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Quick Database Scripting - Part 1: What Are Scripting Languages and Why Are They Useful for Database Programming?

by Howard Fosdick

Part 1  |  Part 2

Ever need to get to your data in a hurry? Most relational databases have SQL front-ends and there are a plethora of query, reporting, and analysis tools out there. They’re your quickest means to access data. Use them whenever you can.

But sometimes you’ll face a problem that requires programmability. For example, maybe you need complex data analysis or want to automate administrative tasks. You might use tried-and-true solutions like hand-coded Java, COBOL, or C++. But coding in these languages takes a lot of effort. Something more productive is always welcome.

Open-source scripting languages fit this intermediate-level need. Scripting languages are the big software story of the decade. They are true programming languages that offer complete programmability, yet they are higher level than traditional programming languages. Each line of code in a scripting language typically does more than a line of code in a traditional language. This higher productivity means that scripting has, to some degree, displaced traditional programming. While object-oriented programming, or OOP, has been the center of attention over the past decade, scripting languages have quietly proliferated and spread. Go to any large bookstore and you’ll probably see more books today on scripting than on OOP. (Of course, scripting and object-oriented programming are not mutually exclusive. Some languages fit into both categories.)

The downside to scripting is that programs run more slowly than compiled programs. If you’re creating a high-volume OLTP transaction, this is critical. But for most situations, it makes sense to move from labor-intensive programming languages to those that place more of the programming burden on the machine.

Scripting languages are productive because they are glue languages. They are designed to stitch together existing software components. Most easily leverage operating system commands, programs, functions, services, commands, objects, widgets, controls, tools, and interfaces.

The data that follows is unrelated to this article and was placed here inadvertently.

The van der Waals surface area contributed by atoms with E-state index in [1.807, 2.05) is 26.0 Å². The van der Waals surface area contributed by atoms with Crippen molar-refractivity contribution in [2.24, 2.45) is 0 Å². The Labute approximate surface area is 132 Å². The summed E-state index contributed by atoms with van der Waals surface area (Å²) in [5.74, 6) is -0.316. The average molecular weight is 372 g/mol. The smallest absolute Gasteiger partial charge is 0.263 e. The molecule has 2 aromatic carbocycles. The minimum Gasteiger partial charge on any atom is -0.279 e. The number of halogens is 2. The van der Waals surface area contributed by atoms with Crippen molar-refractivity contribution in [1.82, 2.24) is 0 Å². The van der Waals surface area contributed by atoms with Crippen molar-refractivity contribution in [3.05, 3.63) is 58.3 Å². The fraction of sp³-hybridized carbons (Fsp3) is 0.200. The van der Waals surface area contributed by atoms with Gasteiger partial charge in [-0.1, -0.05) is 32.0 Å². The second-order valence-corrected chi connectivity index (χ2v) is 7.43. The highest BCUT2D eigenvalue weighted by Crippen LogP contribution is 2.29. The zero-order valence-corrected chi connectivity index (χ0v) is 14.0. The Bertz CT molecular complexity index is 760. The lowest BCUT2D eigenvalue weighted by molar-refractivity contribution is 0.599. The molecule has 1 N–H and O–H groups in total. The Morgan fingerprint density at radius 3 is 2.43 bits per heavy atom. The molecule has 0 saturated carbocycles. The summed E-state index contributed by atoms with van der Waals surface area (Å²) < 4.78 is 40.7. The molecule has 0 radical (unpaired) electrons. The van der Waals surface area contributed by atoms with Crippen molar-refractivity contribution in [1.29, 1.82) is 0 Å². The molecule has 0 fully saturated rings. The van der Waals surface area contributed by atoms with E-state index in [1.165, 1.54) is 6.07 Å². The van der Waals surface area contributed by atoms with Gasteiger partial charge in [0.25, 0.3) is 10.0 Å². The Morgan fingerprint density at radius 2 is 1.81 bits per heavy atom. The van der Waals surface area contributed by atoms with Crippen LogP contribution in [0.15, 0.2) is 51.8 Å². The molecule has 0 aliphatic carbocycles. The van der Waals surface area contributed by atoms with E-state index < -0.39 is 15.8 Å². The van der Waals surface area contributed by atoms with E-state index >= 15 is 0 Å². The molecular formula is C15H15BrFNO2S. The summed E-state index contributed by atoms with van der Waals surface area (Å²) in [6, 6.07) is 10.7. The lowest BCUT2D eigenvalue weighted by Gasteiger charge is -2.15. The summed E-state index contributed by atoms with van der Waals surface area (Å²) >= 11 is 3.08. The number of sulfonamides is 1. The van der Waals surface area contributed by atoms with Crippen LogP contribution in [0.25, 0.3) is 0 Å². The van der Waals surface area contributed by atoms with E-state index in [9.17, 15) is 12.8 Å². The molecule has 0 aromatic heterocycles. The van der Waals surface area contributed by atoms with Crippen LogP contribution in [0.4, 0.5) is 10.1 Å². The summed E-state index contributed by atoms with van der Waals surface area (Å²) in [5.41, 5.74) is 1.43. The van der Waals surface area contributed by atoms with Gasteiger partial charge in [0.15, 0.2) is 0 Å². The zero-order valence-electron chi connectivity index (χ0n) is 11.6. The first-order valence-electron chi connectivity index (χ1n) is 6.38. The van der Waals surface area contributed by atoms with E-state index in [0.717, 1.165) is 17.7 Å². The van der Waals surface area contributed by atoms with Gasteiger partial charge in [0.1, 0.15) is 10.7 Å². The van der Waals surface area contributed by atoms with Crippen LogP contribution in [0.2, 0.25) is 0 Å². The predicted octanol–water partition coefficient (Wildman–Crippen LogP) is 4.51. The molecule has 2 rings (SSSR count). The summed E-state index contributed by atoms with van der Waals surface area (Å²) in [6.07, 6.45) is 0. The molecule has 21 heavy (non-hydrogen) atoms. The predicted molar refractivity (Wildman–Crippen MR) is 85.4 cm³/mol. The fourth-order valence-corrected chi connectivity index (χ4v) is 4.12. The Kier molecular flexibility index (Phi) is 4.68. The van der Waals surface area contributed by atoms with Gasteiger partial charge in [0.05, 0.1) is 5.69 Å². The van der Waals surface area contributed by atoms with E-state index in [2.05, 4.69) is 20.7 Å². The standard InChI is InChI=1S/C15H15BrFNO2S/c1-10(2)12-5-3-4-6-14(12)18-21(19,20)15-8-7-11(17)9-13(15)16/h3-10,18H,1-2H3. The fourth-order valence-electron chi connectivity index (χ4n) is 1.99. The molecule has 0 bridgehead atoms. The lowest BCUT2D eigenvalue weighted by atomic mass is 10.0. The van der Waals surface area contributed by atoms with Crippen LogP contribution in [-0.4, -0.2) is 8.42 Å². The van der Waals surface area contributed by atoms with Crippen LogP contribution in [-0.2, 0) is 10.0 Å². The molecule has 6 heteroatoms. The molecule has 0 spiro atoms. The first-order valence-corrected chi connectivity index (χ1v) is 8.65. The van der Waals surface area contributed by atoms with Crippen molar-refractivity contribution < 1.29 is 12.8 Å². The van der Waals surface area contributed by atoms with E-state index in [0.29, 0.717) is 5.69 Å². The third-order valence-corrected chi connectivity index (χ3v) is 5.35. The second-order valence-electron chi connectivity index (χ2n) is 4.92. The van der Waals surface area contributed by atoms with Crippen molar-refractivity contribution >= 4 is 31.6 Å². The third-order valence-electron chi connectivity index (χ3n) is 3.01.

Scripting languages are interpreted. They translate and execute lines of code one at a time. Many have powerful, embedded interactive debuggers. These allow you to start and stop script execution at will, inspecting and even altering program variables. You can step through lines of code, as they execute, to see exactly what’s going on in the script. Correcting a logic error becomes a quick process.

Scripting languages are dynamic. Compiled means static, with predefined or declared variables, static-sized arrays or tables, fixed-length variables, unalterable data types, and everything that goes with it. Interpreted lends itself to a dynamic approach, with variable-length strings and arrays and transparent data conversions. Not all scripting languages are the same, but most leverage features like these to shift the burden of programming from the developer to the machine. Scripting typically automates variable and memory management for greater developer productivity than traditional or compiled languages.

Which Scripting Language?

While there is a major trend towards scripting, scripting languages are as varied as traditional programming languages. Which should you use?  In most cases, you won’t have a choice. Your organization will have already made the selection for you, and in the interest of “site standardization” you’ll be required you to use that language.